I went to the studio for solo practice on Sunday; it was the first time in weeks. After surviving my dance lesson last Tuesday with just a bit of swelling beneath the knee caps and hardly any aching the next day, I was optimistic. Plus, I needed to practice! My competition goal has now shifted to an event in July, but I’m still only taking one lesson a week. Solo practice is more important than ever.
My optimism wavered when my knees started to ache as I moved around my apartment in the morning preparing to leave. I liken it to when you’re recovering from the flu and even though you’re finally feeling normal again, you’re wiped out in ten minutes when you try to act with your normal exertion of energy. Your body is like, “chill out, dude, you’re only recovered enough to feel normal when you’re not doing anything.” I had a meeting with Rx Ballroom Dance anyway, so I still went for my solo practice.
I started off with reviewing my Waltz choreography and then moved to Tango. I didn’t feel like I was going too hard, but maybe I danced closer to full out than I should have. Practice lasted about 30 minutes before I had to admit that my knees were sending the “too much” signal. I saw my PT on Monday evening, and she wasn’t surprised. I still have a lot of fluid buildup in my knees, so even a half hour of practice can push me to the point of pain. Talk about frustrating.
In other, more exciting news, The Solo Practice Guide for Ballroom Dancing hit #9 in the ballroom dance category on Amazon this weekend!
It’s been available since the previous weekend and it took me most of the week to get them to correctly place the book in the ballroom dance category, so to get into the top ten in that time is pretty cool! Admittedly, rankings are updated literally every hour, so it’s dropped a few spots since then (holding at #15 last time I looked). Amazon rankings are an odd thing. They’re very much an ego boost and it’s relatively easy to game the system when you first publish on Amazon to get up to #1. Everyone loves being able to claim “best seller on Amazon!”
At the same time, if your book isn’t high ranking, it isn’t as likely to show up when people are searching or browsing categories. So if I want to reach more people with The Solo Practice Guide, I need it to rank well.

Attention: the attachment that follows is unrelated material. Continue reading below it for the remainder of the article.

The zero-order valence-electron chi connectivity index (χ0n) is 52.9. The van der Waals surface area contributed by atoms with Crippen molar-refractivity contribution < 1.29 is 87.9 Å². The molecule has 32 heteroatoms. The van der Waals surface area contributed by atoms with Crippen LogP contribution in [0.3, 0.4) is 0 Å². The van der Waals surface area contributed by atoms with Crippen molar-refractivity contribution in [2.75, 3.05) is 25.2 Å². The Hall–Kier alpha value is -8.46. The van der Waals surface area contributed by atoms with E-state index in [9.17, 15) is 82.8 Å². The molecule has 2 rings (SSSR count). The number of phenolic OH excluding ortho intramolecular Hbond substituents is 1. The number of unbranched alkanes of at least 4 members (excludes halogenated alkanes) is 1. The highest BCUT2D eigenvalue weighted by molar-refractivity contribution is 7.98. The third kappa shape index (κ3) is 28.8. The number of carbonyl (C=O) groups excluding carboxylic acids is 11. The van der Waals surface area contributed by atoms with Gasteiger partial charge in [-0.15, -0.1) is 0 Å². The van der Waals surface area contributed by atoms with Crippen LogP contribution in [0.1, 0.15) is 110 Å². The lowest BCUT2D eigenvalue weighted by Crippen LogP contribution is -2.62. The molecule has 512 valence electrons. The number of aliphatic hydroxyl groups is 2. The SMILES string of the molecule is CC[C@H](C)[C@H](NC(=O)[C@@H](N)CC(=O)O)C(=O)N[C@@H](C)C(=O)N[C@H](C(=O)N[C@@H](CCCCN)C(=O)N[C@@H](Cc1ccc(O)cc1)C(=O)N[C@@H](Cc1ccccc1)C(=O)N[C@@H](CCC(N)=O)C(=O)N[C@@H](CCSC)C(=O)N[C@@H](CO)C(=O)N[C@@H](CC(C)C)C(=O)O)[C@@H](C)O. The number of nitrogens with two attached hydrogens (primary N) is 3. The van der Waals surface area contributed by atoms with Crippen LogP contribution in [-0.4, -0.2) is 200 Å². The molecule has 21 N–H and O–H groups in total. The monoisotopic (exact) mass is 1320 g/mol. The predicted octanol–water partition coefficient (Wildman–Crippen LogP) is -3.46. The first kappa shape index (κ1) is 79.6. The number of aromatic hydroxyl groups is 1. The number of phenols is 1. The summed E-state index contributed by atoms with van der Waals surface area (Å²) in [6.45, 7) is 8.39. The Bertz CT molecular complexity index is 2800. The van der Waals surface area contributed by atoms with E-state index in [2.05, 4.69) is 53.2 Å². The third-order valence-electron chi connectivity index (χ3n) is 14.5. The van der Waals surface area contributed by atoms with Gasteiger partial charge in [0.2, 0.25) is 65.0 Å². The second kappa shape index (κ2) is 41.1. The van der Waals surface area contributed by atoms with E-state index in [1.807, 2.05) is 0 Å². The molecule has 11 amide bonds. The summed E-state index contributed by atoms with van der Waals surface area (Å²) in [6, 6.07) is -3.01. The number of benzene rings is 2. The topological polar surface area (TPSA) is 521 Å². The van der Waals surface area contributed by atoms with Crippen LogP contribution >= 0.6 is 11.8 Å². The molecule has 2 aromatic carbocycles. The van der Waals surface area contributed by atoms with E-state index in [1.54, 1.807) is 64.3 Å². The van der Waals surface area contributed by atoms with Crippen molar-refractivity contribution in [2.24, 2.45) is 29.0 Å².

Reviews also play a big factor. If someone new found the Guide and saw it had six 5-star reviews (thank you everyone who posted!), there’s a higher chance they’ll take a closer look and maybe even hit the buy button. Amazon also likes products that get a lot of reviews, although it raises an eyebrow at products that get nothing but 5 stars. Hey, is it my fault everyone who’s read the Guide loves it?
Circling back to dance, my lesson this evening went as well as it could. We worked on solidifying the counts for Tango and figured out the details of some cool moments. I think it took more mental power for me to hold back and just mark steps than it did to keep up with the super fast timing in parts of the routine. I wanted to go to a workshop right after my lesson, but my knees were clearly swelling so it was straight home to ice and elevate.
The name of the game now is patience. As my PT said to me yesterday, this is a process. There will be ups and downs. I need to be ok with taking it slow and easy. Who knew “taking it easy” would be so hard?
P.S. for readers of The Solo Practice Guide for Ballroom Dancing – Would you take a few moments and leave a review about your experience with the Guide on Amazon? Help me reach more dancers who are ready to exchange doubt and frustration for confidence and joy!